"Polymorphic" malware, tweaked frequently, sends SMS texts to premium-rate numbers until smartphone owner's account balance is depleted.
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Beware the rise of polymorphic malware on Android smartphones.
That warning comes via security vendor Symantec, which said it's seeing malware-obfuscation techniques honed by PC attackers being used to develop malware that targets smartphones and tablets that run the Android mobile operating system.
"For quite some time, we have observed the technique of server-side polymorphism being used to infect Windows computers around the world. What this means is that every time a file is downloaded, a unique version of the file is created in order to evade traditional signature-based detection," according to a blog post from the Symantec security response team. "We are now seeing this same technique being used for malicious Android applications hosted on Russian websites."
The new malware, dubbed "Android.Opfake," is typically advertised as being a free version of some well-known Android software, available by clicking on a provided link or button. But in reality, said Symantec, the only software that then downloads is a Trojan app that's designed solely to surreptitiously "send SMS texts to premium-rate numbers," until the smartphone owner's account balance is exhausted.
Speaking last year about mobile malware trends, Denis Maslennikov, a senior malware analyst for Kaspersky Lab, said the problem of premium-rate-dialing malware began in 2008. "Russia and the Ukraine, and other Eastern European countries, have some problems with legislation, which allows cybercriminals to rent premium rate numbers anonymously. That's why they're able to create SMS Trojans that send SMSes to premium-rate numbers," he said.
But the problem remains confined largely to those countries, he said. "In other countries, like any Western European country, or the United States, Canada, Australia, it's impossible to rent this premium-rate number anonymously."
In the case of Opfake, however, Symantec said the code now includes premium-rate numbers for not just Russia, but also Australia, Taiwan, and a number of European countries.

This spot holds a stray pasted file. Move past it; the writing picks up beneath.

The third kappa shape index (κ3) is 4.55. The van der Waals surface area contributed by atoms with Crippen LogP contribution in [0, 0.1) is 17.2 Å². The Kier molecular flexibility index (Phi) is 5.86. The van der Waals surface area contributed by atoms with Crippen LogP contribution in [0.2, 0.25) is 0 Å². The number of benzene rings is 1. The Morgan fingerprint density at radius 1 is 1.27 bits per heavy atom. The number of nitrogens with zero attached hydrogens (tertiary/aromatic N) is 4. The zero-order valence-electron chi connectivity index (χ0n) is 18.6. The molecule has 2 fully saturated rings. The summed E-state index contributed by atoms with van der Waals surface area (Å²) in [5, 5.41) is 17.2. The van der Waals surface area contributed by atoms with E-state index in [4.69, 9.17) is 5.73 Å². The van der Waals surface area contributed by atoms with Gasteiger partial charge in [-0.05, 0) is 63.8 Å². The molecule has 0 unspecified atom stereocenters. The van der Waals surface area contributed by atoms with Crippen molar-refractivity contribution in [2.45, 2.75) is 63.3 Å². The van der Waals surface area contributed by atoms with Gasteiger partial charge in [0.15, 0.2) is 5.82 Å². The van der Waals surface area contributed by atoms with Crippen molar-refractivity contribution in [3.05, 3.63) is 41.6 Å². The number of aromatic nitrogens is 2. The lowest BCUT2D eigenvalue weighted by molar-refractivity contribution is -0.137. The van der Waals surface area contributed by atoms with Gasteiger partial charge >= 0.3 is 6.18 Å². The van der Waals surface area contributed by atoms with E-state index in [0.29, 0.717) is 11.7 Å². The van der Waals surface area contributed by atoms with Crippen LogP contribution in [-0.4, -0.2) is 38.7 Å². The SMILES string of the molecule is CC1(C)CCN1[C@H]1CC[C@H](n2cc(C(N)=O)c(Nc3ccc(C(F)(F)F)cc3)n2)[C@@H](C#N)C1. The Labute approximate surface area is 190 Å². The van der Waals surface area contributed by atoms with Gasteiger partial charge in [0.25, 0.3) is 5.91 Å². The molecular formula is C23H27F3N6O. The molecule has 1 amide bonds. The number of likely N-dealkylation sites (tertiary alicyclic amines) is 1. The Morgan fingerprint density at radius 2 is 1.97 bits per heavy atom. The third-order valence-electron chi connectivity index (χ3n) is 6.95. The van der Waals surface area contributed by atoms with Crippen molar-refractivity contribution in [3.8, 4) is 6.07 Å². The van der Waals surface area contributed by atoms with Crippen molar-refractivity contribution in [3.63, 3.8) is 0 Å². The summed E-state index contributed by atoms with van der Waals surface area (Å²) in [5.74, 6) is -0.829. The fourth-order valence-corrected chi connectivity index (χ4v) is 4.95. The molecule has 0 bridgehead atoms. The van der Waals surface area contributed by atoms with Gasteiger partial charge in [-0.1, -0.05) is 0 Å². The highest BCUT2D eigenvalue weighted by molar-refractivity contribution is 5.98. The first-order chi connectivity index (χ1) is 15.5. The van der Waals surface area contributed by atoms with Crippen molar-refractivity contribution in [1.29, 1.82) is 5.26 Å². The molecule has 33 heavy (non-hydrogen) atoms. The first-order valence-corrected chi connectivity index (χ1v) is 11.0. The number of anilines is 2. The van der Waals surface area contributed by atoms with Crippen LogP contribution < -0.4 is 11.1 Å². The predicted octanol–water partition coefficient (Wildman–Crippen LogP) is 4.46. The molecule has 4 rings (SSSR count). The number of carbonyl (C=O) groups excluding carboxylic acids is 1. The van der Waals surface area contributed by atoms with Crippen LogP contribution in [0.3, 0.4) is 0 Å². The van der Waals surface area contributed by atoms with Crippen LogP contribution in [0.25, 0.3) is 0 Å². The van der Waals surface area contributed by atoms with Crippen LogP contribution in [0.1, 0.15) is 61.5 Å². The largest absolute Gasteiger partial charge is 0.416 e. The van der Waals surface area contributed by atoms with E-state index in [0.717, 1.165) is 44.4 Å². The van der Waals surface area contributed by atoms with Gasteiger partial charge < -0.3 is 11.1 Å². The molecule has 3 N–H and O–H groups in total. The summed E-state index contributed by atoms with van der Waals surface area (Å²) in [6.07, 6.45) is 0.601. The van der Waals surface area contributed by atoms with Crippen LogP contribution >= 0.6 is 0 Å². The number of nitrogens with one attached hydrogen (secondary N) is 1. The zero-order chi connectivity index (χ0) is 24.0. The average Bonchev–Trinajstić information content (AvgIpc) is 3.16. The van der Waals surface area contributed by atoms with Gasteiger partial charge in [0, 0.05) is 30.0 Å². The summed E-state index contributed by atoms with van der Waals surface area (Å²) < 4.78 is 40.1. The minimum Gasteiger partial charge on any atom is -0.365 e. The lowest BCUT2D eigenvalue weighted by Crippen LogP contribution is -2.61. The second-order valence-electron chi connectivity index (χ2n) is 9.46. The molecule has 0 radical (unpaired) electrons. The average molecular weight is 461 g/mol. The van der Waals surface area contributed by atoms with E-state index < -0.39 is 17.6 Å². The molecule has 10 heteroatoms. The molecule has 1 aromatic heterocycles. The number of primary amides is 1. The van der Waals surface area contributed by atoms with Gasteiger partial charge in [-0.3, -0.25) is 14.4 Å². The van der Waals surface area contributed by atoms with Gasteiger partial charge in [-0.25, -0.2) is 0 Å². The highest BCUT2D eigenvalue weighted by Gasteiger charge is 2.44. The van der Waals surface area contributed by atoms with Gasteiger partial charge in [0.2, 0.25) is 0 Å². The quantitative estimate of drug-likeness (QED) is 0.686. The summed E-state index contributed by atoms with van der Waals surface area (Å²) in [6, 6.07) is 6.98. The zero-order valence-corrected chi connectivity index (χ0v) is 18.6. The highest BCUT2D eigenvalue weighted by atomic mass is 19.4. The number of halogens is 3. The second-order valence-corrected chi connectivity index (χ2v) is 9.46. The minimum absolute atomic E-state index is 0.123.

Interestingly, the malware developer appears to manually modify it every few days. In addition, the servers that host the malware also use three techniques for varying the attack code upon download: altering data, reordering files, and inserting fake files.
Data variation is the simplest technique, and may involve just varying one file, which would be enough to fool a signature-based virus scanner. In one file examined by Symantec, interestingly, the file that was varied "contains a database of network operators with a list of premium numbers and messages that are to be sent if the user is tricked into running this malware." In other words, attackers are varying not fake data, but actual data that the malware relies on when launching an attack.
Another technique, meanwhile, simply reorders code and data files before creating the Android package (APK) file that gets downloaded. According to Symantec, "when the package is created, the differences in file ordering will cause different manifest and signature files to be created."
The final technique involves inserting temporary files into the APK. "We have seen upwards of 40 of these dummy files in a single package," said Symantec. "However, the number of dummy .temp files may change with each download, providing even more permutations each time the application is downloaded."
What's the best way to stop server-side polymorphic malware? While mobile antivirus scanning software can help, Symantec also recommended only downloading apps from trusted markets, and being discerning before granting any permissions to an Android app. Notably, even Android.Opfake must request permission to send SMS messages, and of course in this case that permission can--and should--be denied.
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